Conflict in benefit sharing is normally a mixed conflict in which conflicting parties may gain by cooperating around some common interests while competing for resources that come only at the expense of the other (Brickman, 1974). Conflict resolution techniques, such as clarification of benefits and costs, negotiation, mediation, arbitration, bargaining, and alternative choice provision, can be used. In the CGR model, shared motivation can be achieved through facilitating the alignment of presumably conflicting goals within a hierarchy and keeping all actors, with relevant and significant different interests, accountable and satisfied with the governance outcomes (Romzek et al., 2012). Accountable benefits sharing is instrumental in enhancing trust between actors, as well as essential for improving stability in relations and stimulating the exchange of knowledge and information (Koppenjan & Klijn, 2004). Actors’ compatible and interdependent interests legitimize and motivate on-going collaborative actions and determine the performance of MLG.
Conflicts in capacity building
MLG intends to generate outcomes that no one level of governance could accomplish individually. However, to collaborate, MLG actors must generate enhanced or new capacities for joint action that did not previously exist. Capacity building enables MLG actors to accomplish their collective purpose. Capacity for joint action is the third and last dimension of collaborative dynamics. Borrowed from Emerson et al.’s (2012: p. 68) definition in the CGR model, capacity for joint action is composed of procedural and institutional arrangements, resources, leadership, and knowledge.
Capacity for joint action can be highly asymmetric with the powerful often obtaining more. Asymmetrical capacity exists between the international and subnational levels (provinces, cities), and conflicts associated with these asymmetries may eventually undermine governance structures. Sub-national governments are essential in MLG, as they are where international and national policies unfold and de facto implemented, and closer to where the consequences of climate change will be felt. However, due to the lack of motivation and capacity, subnational levels remain marginal in supranational or national policy decisions. As national governments are those that generally have an international commitment to climate policy, subnational governments may leave these policies to the upper levels or make more efforts to reach out to the national level for help. Overloaded with other local demands, subnational governments may put climate governance lower on their list of priorities, especially when lacking formal administrative institutions (Oliveira, 2009). The logic of economic rationality makes subnational governments more motivated to be the free-riders in global climate governance (as public goods). They have no incentive to implement certain climate policies if others do not, and they also lack the leadership to leverage and redistribute the shared knowledge and resources to effect common goals (Kousky & Schneider, 2003).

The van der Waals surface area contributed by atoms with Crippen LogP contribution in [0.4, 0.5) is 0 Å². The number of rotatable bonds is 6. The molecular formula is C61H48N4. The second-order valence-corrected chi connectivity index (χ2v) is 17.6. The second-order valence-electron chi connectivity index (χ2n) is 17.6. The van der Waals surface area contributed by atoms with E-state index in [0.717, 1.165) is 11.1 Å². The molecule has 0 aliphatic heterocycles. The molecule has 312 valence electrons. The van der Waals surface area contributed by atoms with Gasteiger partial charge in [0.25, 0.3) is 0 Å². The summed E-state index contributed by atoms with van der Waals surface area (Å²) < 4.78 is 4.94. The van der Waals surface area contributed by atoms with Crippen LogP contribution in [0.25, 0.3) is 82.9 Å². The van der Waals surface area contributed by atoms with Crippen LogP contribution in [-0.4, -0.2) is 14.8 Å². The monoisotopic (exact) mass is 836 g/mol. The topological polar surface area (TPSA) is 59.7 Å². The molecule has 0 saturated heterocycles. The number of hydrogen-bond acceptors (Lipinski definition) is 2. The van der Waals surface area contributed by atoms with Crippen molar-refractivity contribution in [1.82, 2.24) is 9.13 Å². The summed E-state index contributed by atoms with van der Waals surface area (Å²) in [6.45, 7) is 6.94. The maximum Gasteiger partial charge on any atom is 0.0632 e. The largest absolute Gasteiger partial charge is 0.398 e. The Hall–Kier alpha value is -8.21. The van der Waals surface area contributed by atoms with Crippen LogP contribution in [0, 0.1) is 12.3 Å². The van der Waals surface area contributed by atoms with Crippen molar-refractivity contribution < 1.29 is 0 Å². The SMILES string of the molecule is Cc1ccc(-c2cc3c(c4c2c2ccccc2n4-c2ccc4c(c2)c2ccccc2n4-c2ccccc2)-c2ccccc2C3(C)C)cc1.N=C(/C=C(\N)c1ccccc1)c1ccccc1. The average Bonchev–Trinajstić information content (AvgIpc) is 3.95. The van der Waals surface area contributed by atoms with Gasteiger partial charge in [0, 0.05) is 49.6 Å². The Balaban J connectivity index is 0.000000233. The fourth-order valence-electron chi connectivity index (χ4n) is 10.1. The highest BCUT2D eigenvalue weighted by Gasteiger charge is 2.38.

Examining cross-level dynamics could entail the challenge of integrating knowledge produced at differing scales that are characterized by quite disparate disciplinary approaches. The limited capacity of the subnational governments in MLG has concerned both scholars and practitioners (Ter-Minassian, 2020). Evidence shows that due to restricted cash flow, most local governments in the least-developed countries are not able to contribute effectively to climate change governance (Jachson & Coninck, 2019). Capacity building for subnational governments is determined by the availability of different forms of knowledge and resources, including but not limited to financial, political, and human resources (Ostrom, 2011; Williams et al., 2020). Embedded in local capacity building are associated values such as flexibility (possibly more achievable at local levels), accountability (public engagement is often harder to organize at higher spatial scales), and transparency (which is possibly easier to achieve locally).
Conflicts in capacity building pertain to ‘cooperation conflicts’ 1997, which refer to a situation in which the rewards and punishments that can accrue to each party are non-competitive (Lan, 1997: p. 29). Conflicts are more about how to achieve the goal. In a ‘shared power’ world there is a need for coordination between various levels of governments. An effective MLG system should facilitate the flow of resources across levels and jointly needed knowledge to be generated together. Knowledge and other resources need to be disseminated among a network of actors. The perceived and real fairness, legitimacy, and efficacy of MLG would depend on how well these capacity differences are managed.
Who could be the conflict resolver?
Conflicts as discussed above call for connective or integrative efforts to coordinate and synchronize joint actions from different levels (Chrislip, 2002; Crosby & Bryson, 2010). Who, then, could be the conflict resolver?